MasterCard accepts selfies to verify online payments

MasterCard will accept customers’ fingerprints and selfie photos to verify their identity and make payments online.

The credit card provider said last week that in a Dutch pilot of the new technology run by MasterCard and International Card Services (ICS), nine out of 10 participants preferred fingerprints and facial recognition authentication to passwords.

“Consumers hate passwords,” Ajay Bhalla, head of the firm’s enterprise security division, told BBC News at the recent Mobile World Congress tech show in Barcelona.

“We know the most commonly used password is 123456, so they are not secure, and people also use the same passwords for multiple sites. If one site gets hacked all the places that you use the same password get compromised — they are a big pain.

“In the modern world everyone has a mobile phone and there is Internet connectivity everywhere. So, we should be able to use biometrics [instead] to authenticate ourselves.”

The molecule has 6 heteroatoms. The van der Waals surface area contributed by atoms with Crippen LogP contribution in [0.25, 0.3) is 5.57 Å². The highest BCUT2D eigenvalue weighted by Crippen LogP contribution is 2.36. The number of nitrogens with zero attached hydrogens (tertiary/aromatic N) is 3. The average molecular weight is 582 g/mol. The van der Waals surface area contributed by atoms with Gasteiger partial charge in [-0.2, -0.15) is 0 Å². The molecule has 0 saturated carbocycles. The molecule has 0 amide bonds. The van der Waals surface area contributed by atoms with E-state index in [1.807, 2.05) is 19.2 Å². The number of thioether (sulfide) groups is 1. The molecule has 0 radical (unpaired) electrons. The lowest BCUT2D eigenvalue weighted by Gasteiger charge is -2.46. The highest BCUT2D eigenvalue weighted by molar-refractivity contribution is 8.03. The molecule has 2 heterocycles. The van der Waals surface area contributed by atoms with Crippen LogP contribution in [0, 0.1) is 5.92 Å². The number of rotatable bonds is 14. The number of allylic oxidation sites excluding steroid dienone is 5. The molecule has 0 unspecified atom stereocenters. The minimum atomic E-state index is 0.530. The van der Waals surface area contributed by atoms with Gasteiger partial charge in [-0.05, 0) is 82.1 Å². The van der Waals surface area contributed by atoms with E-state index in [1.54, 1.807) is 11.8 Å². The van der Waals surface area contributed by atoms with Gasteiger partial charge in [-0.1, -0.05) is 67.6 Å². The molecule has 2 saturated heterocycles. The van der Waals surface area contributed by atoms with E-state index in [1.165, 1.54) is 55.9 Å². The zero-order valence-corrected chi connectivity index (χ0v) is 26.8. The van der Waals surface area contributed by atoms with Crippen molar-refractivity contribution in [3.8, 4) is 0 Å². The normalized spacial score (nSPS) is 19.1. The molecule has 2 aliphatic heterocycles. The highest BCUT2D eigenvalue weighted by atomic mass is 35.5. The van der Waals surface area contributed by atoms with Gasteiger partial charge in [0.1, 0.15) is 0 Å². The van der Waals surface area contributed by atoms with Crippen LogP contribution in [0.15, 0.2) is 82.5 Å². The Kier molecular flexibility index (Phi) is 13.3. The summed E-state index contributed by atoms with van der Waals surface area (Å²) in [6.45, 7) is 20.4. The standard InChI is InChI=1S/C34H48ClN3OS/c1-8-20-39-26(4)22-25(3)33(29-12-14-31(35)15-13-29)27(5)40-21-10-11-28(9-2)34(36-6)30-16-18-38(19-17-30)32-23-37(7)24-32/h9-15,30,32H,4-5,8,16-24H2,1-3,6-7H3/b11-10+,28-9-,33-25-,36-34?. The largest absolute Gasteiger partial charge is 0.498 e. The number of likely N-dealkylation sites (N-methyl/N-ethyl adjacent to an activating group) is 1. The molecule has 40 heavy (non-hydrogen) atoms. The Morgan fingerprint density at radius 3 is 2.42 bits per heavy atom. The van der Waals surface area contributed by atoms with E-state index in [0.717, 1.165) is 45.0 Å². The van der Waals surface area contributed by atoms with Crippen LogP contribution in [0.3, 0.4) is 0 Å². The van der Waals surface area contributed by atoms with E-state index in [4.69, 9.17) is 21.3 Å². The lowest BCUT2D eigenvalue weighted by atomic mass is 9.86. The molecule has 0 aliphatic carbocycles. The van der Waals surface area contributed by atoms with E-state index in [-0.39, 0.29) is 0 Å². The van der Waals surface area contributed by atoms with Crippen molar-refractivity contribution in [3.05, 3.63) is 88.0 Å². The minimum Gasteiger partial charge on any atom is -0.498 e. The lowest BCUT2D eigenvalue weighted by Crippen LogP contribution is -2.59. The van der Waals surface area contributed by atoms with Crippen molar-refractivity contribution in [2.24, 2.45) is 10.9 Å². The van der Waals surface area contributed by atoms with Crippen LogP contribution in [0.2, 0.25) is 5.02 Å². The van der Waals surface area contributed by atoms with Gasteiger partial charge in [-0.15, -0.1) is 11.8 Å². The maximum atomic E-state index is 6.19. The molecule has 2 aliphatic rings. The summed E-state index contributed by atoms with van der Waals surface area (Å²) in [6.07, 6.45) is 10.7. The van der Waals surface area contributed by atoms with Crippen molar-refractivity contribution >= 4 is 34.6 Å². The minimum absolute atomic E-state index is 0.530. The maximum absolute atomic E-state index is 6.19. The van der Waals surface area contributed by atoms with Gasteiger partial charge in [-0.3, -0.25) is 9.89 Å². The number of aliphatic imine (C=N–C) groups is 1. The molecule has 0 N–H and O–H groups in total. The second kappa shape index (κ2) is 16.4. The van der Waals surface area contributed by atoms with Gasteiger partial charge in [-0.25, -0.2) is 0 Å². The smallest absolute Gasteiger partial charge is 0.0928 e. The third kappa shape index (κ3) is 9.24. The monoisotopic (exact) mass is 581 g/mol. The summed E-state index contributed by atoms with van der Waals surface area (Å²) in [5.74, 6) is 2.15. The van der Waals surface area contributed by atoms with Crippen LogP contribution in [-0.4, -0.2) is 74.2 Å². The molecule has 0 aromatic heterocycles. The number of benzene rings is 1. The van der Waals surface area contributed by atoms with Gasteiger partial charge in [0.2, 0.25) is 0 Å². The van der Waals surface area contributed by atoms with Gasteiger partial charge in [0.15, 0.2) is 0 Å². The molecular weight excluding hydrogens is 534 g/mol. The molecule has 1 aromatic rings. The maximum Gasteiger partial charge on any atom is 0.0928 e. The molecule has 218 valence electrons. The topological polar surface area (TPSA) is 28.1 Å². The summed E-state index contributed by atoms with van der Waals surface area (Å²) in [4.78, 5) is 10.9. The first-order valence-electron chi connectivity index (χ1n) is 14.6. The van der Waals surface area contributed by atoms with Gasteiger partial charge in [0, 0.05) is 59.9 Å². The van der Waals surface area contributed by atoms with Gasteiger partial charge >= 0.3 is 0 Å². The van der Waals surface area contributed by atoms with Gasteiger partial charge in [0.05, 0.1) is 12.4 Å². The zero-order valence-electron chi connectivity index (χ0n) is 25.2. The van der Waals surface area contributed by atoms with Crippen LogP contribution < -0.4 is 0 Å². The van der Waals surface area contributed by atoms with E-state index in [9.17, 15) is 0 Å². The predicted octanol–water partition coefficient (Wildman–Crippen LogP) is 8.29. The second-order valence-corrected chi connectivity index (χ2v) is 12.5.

Customers using digital verification get a pop-up on their mobile phone when paying online. They authorise the transaction using their fingerprint or by taking a selfie. When using the selfie option, users have to blink to prove they are not just holding up a photo.

Among those who took part in the pilot, 95% of the fingerprint users and 80% of the facial recognition users indicated that shopping became more convenient using biometric authentication.

“Biometrics, unlike passwords, ensures convenience. People forget passwords, making the payment process unnecessarily long and complex so we expect that passwords will slowly become obsolete in favour of a more user friendly alternative, such as biometrical identification,” said AndrĂ© Ijbema, risk management manager at ICS.

Participants were also convinced about the safety of biometric payments, with almost 75% of users believing that biometric payments will decrease fraud.

Following the success of the pilot, MasterCard is planning to launch the technology in 14 countries in the first half of 2016, including the UK, US, Canada, the Netherlands, Belgium, Spain, Italy, France, Germany, Switzerland, Norway, Sweden, Finland and Denmark.

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